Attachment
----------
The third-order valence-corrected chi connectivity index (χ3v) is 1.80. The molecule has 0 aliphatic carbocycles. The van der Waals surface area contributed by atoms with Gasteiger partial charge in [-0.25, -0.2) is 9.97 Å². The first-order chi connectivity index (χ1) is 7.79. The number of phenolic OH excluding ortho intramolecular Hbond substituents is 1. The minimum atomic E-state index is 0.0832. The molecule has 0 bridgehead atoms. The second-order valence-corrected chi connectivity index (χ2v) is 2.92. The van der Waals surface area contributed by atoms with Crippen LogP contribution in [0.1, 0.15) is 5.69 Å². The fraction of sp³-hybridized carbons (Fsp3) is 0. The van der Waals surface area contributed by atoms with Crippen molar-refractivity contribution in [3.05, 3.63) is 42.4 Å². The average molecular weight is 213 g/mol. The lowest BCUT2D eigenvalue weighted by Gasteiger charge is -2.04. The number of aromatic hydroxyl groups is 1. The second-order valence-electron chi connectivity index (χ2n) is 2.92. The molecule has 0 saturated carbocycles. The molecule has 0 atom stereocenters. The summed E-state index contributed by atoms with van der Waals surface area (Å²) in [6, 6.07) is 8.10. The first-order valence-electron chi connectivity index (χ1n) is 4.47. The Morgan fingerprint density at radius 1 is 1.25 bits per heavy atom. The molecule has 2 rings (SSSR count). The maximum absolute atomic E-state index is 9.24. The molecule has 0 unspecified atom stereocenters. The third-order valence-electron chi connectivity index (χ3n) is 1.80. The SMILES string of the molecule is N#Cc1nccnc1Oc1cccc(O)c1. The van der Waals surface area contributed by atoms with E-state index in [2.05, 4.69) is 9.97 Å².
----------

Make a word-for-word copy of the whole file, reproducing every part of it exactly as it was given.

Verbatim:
The third-order valence-corrected chi connectivity index (χ3v) is 1.80. The molecule has 0 aliphatic carbocycles. The van der Waals surface area contributed by atoms with Gasteiger partial charge in [-0.25, -0.2) is 9.97 Å². The first-order chi connectivity index (χ1) is 7.79. The number of phenolic OH excluding ortho intramolecular Hbond substituents is 1. The minimum atomic E-state index is 0.0832. The molecule has 0 bridgehead atoms. The second-order valence-corrected chi connectivity index (χ2v) is 2.92. The van der Waals surface area contributed by atoms with Crippen LogP contribution in [0.1, 0.15) is 5.69 Å². The fraction of sp³-hybridized carbons (Fsp3) is 0. The van der Waals surface area contributed by atoms with Crippen molar-refractivity contribution in [3.05, 3.63) is 42.4 Å². The average molecular weight is 213 g/mol. The lowest BCUT2D eigenvalue weighted by Gasteiger charge is -2.04. The number of aromatic hydroxyl groups is 1. The second-order valence-electron chi connectivity index (χ2n) is 2.92. The molecule has 0 saturated carbocycles. The molecule has 0 atom stereocenters. The summed E-state index contributed by atoms with van der Waals surface area (Å²) in [6, 6.07) is 8.10. The first-order valence-electron chi connectivity index (χ1n) is 4.47. The Morgan fingerprint density at radius 1 is 1.25 bits per heavy atom. The molecule has 2 rings (SSSR count). The maximum absolute atomic E-state index is 9.24. The molecule has 0 unspecified atom stereocenters. The third-order valence-electron chi connectivity index (χ3n) is 1.80. The SMILES string of the molecule is N#Cc1nccnc1Oc1cccc(O)c1. The van der Waals surface area contributed by atoms with E-state index in [2.05, 4.69) is 9.97 Å².